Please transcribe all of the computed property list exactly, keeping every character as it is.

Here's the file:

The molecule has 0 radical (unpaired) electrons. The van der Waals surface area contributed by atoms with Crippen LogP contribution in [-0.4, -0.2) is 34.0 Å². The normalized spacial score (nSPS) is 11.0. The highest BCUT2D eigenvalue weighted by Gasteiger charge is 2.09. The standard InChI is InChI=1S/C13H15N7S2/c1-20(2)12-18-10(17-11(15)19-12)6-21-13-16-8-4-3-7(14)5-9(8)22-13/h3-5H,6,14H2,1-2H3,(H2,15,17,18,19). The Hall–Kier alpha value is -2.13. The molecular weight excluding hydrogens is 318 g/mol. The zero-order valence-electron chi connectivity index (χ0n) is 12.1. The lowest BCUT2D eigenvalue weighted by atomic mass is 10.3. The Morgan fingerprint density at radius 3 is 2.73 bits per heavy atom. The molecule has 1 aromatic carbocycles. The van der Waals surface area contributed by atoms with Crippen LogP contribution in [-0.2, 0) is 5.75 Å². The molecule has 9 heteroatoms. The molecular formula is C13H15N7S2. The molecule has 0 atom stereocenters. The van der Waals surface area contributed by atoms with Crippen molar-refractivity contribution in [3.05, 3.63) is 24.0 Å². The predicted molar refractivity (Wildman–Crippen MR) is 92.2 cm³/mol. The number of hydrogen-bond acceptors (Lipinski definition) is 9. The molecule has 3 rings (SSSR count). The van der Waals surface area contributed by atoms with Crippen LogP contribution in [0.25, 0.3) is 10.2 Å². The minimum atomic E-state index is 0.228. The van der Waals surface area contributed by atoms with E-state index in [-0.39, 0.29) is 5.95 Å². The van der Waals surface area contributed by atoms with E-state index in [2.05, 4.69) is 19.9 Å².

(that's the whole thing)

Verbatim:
The molecule has 0 radical (unpaired) electrons. The van der Waals surface area contributed by atoms with Crippen LogP contribution in [-0.4, -0.2) is 34.0 Å². The normalized spacial score (nSPS) is 11.0. The highest BCUT2D eigenvalue weighted by Gasteiger charge is 2.09. The standard InChI is InChI=1S/C13H15N7S2/c1-20(2)12-18-10(17-11(15)19-12)6-21-13-16-8-4-3-7(14)5-9(8)22-13/h3-5H,6,14H2,1-2H3,(H2,15,17,18,19). The Hall–Kier alpha value is -2.13. The molecular weight excluding hydrogens is 318 g/mol. The zero-order valence-electron chi connectivity index (χ0n) is 12.1. The lowest BCUT2D eigenvalue weighted by atomic mass is 10.3. The Morgan fingerprint density at radius 3 is 2.73 bits per heavy atom. The molecule has 1 aromatic carbocycles. The van der Waals surface area contributed by atoms with Crippen LogP contribution in [-0.2, 0) is 5.75 Å². The molecule has 9 heteroatoms. The molecular formula is C13H15N7S2. The molecule has 0 atom stereocenters. The van der Waals surface area contributed by atoms with Crippen molar-refractivity contribution in [3.05, 3.63) is 24.0 Å². The predicted molar refractivity (Wildman–Crippen MR) is 92.2 cm³/mol. The number of hydrogen-bond acceptors (Lipinski definition) is 9. The molecule has 3 rings (SSSR count). The van der Waals surface area contributed by atoms with Crippen LogP contribution in [0.25, 0.3) is 10.2 Å². The minimum atomic E-state index is 0.228. The van der Waals surface area contributed by atoms with E-state index in [-0.39, 0.29) is 5.95 Å². The van der Waals surface area contributed by atoms with E-state index in [2.05, 4.69) is 19.9 Å².